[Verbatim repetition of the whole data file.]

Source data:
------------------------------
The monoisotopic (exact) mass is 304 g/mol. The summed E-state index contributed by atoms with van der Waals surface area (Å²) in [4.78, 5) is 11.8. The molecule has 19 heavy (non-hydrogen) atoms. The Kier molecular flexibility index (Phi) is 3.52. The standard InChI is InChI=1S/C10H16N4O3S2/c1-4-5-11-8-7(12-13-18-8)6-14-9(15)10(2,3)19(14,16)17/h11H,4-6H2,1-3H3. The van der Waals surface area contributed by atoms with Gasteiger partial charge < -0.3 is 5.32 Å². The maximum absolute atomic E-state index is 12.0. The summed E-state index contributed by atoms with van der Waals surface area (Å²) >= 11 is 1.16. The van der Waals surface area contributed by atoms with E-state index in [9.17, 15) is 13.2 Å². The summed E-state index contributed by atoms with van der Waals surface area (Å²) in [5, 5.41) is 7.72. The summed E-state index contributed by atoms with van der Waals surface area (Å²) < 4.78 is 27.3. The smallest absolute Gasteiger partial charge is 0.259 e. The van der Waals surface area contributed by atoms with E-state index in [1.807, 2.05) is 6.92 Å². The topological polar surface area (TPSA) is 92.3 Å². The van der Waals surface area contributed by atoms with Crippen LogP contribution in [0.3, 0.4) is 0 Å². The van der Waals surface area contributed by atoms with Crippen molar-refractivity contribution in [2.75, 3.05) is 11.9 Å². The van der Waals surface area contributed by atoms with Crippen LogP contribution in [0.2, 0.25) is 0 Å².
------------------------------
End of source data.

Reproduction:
The monoisotopic (exact) mass is 304 g/mol. The summed E-state index contributed by atoms with van der Waals surface area (Å²) in [4.78, 5) is 11.8. The molecule has 19 heavy (non-hydrogen) atoms. The Kier molecular flexibility index (Phi) is 3.52. The standard InChI is InChI=1S/C10H16N4O3S2/c1-4-5-11-8-7(12-13-18-8)6-14-9(15)10(2,3)19(14,16)17/h11H,4-6H2,1-3H3. The van der Waals surface area contributed by atoms with Gasteiger partial charge < -0.3 is 5.32 Å². The maximum absolute atomic E-state index is 12.0. The summed E-state index contributed by atoms with van der Waals surface area (Å²) >= 11 is 1.16. The van der Waals surface area contributed by atoms with E-state index in [9.17, 15) is 13.2 Å². The summed E-state index contributed by atoms with van der Waals surface area (Å²) in [5, 5.41) is 7.72. The summed E-state index contributed by atoms with van der Waals surface area (Å²) < 4.78 is 27.3. The smallest absolute Gasteiger partial charge is 0.259 e. The van der Waals surface area contributed by atoms with E-state index in [1.807, 2.05) is 6.92 Å². The topological polar surface area (TPSA) is 92.3 Å². The van der Waals surface area contributed by atoms with Crippen LogP contribution in [0.3, 0.4) is 0 Å². The van der Waals surface area contributed by atoms with Crippen molar-refractivity contribution in [2.75, 3.05) is 11.9 Å². The van der Waals surface area contributed by atoms with Crippen LogP contribution in [0.2, 0.25) is 0 Å².